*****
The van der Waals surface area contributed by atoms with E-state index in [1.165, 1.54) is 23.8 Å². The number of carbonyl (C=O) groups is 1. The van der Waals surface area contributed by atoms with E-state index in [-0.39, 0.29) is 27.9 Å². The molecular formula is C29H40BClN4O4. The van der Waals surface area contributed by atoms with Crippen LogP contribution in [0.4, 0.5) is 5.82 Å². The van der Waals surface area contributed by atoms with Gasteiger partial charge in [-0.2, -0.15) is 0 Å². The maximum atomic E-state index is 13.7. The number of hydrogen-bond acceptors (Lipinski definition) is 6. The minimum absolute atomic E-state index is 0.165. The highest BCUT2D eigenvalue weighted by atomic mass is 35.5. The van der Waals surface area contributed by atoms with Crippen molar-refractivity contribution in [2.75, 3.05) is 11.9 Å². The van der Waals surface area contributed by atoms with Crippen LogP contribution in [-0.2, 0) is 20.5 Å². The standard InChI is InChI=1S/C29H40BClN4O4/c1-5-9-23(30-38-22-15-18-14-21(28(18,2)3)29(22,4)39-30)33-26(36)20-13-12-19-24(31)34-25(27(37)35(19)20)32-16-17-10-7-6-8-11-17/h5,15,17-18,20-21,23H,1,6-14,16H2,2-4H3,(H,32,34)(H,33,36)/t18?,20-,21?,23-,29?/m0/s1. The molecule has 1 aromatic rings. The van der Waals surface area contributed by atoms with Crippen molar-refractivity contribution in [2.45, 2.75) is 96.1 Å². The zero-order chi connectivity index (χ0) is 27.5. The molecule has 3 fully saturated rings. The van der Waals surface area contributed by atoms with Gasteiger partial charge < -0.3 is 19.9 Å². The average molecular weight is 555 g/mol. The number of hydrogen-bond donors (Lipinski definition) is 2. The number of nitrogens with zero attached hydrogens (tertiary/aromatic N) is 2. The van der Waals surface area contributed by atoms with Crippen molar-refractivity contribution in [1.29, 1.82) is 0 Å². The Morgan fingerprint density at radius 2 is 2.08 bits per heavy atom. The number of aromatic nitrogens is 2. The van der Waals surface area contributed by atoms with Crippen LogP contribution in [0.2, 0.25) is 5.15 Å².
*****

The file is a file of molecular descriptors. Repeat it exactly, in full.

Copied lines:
The van der Waals surface area contributed by atoms with E-state index in [1.165, 1.54) is 23.8 Å². The number of carbonyl (C=O) groups is 1. The van der Waals surface area contributed by atoms with E-state index in [-0.39, 0.29) is 27.9 Å². The molecular formula is C29H40BClN4O4. The van der Waals surface area contributed by atoms with Crippen LogP contribution in [0.4, 0.5) is 5.82 Å². The van der Waals surface area contributed by atoms with Gasteiger partial charge in [-0.2, -0.15) is 0 Å². The maximum atomic E-state index is 13.7. The number of hydrogen-bond acceptors (Lipinski definition) is 6. The minimum absolute atomic E-state index is 0.165. The highest BCUT2D eigenvalue weighted by atomic mass is 35.5. The van der Waals surface area contributed by atoms with Crippen molar-refractivity contribution in [2.75, 3.05) is 11.9 Å². The van der Waals surface area contributed by atoms with Crippen LogP contribution in [-0.2, 0) is 20.5 Å². The standard InChI is InChI=1S/C29H40BClN4O4/c1-5-9-23(30-38-22-15-18-14-21(28(18,2)3)29(22,4)39-30)33-26(36)20-13-12-19-24(31)34-25(27(37)35(19)20)32-16-17-10-7-6-8-11-17/h5,15,17-18,20-21,23H,1,6-14,16H2,2-4H3,(H,32,34)(H,33,36)/t18?,20-,21?,23-,29?/m0/s1. The molecule has 1 aromatic rings. The van der Waals surface area contributed by atoms with Crippen molar-refractivity contribution in [2.45, 2.75) is 96.1 Å². The zero-order chi connectivity index (χ0) is 27.5. The molecule has 3 fully saturated rings. The van der Waals surface area contributed by atoms with Gasteiger partial charge < -0.3 is 19.9 Å². The average molecular weight is 555 g/mol. The number of hydrogen-bond donors (Lipinski definition) is 2. The number of nitrogens with zero attached hydrogens (tertiary/aromatic N) is 2. The van der Waals surface area contributed by atoms with Crippen molar-refractivity contribution in [1.29, 1.82) is 0 Å². The Morgan fingerprint density at radius 2 is 2.08 bits per heavy atom. The number of aromatic nitrogens is 2. The van der Waals surface area contributed by atoms with Crippen LogP contribution in [0.2, 0.25) is 5.15 Å².